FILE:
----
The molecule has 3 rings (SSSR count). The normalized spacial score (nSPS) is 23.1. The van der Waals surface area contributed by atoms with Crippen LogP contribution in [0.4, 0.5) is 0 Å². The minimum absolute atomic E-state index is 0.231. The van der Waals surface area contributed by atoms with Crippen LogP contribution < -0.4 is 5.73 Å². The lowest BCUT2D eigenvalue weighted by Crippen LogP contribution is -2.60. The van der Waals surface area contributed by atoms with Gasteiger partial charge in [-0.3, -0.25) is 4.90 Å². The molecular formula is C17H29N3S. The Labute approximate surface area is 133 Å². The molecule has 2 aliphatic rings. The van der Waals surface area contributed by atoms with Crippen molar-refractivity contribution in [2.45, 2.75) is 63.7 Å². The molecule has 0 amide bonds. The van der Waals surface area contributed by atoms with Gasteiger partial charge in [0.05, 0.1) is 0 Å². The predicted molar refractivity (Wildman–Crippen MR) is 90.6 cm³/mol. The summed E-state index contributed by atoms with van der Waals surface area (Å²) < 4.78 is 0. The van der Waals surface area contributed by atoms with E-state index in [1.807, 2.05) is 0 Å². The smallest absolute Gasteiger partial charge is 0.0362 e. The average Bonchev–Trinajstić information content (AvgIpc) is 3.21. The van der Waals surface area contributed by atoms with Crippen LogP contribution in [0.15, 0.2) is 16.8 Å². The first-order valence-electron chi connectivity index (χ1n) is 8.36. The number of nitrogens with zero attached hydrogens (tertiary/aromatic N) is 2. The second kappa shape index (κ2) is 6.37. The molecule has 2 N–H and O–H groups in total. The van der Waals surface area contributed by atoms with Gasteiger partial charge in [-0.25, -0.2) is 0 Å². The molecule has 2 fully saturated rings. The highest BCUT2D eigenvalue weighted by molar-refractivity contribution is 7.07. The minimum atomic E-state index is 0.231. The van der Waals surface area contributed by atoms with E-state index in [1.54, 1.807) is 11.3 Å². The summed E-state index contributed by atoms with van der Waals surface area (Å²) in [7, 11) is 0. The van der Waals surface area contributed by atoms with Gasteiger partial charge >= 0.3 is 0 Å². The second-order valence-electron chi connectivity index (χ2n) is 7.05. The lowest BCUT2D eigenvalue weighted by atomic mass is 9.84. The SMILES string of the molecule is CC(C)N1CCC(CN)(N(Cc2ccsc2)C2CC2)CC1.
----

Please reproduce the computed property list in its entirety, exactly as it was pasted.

The molecule has 3 rings (SSSR count). The normalized spacial score (nSPS) is 23.1. The van der Waals surface area contributed by atoms with Crippen LogP contribution in [0.4, 0.5) is 0 Å². The minimum absolute atomic E-state index is 0.231. The van der Waals surface area contributed by atoms with Crippen LogP contribution < -0.4 is 5.73 Å². The lowest BCUT2D eigenvalue weighted by Crippen LogP contribution is -2.60. The van der Waals surface area contributed by atoms with Gasteiger partial charge in [-0.3, -0.25) is 4.90 Å². The molecular formula is C17H29N3S. The Labute approximate surface area is 133 Å². The molecule has 2 aliphatic rings. The van der Waals surface area contributed by atoms with Crippen molar-refractivity contribution in [2.45, 2.75) is 63.7 Å². The molecule has 0 amide bonds. The van der Waals surface area contributed by atoms with Gasteiger partial charge in [0.05, 0.1) is 0 Å². The predicted molar refractivity (Wildman–Crippen MR) is 90.6 cm³/mol. The summed E-state index contributed by atoms with van der Waals surface area (Å²) < 4.78 is 0. The van der Waals surface area contributed by atoms with E-state index in [1.807, 2.05) is 0 Å². The smallest absolute Gasteiger partial charge is 0.0362 e. The average Bonchev–Trinajstić information content (AvgIpc) is 3.21. The van der Waals surface area contributed by atoms with Crippen LogP contribution in [0.15, 0.2) is 16.8 Å². The first-order valence-electron chi connectivity index (χ1n) is 8.36. The number of nitrogens with zero attached hydrogens (tertiary/aromatic N) is 2. The second kappa shape index (κ2) is 6.37. The molecule has 2 N–H and O–H groups in total. The van der Waals surface area contributed by atoms with Gasteiger partial charge in [-0.25, -0.2) is 0 Å². The molecule has 2 fully saturated rings. The highest BCUT2D eigenvalue weighted by molar-refractivity contribution is 7.07. The minimum atomic E-state index is 0.231. The van der Waals surface area contributed by atoms with E-state index in [1.54, 1.807) is 11.3 Å². The summed E-state index contributed by atoms with van der Waals surface area (Å²) in [7, 11) is 0. The van der Waals surface area contributed by atoms with Gasteiger partial charge >= 0.3 is 0 Å². The second-order valence-electron chi connectivity index (χ2n) is 7.05. The lowest BCUT2D eigenvalue weighted by atomic mass is 9.84. The SMILES string of the molecule is CC(C)N1CCC(CN)(N(Cc2ccsc2)C2CC2)CC1.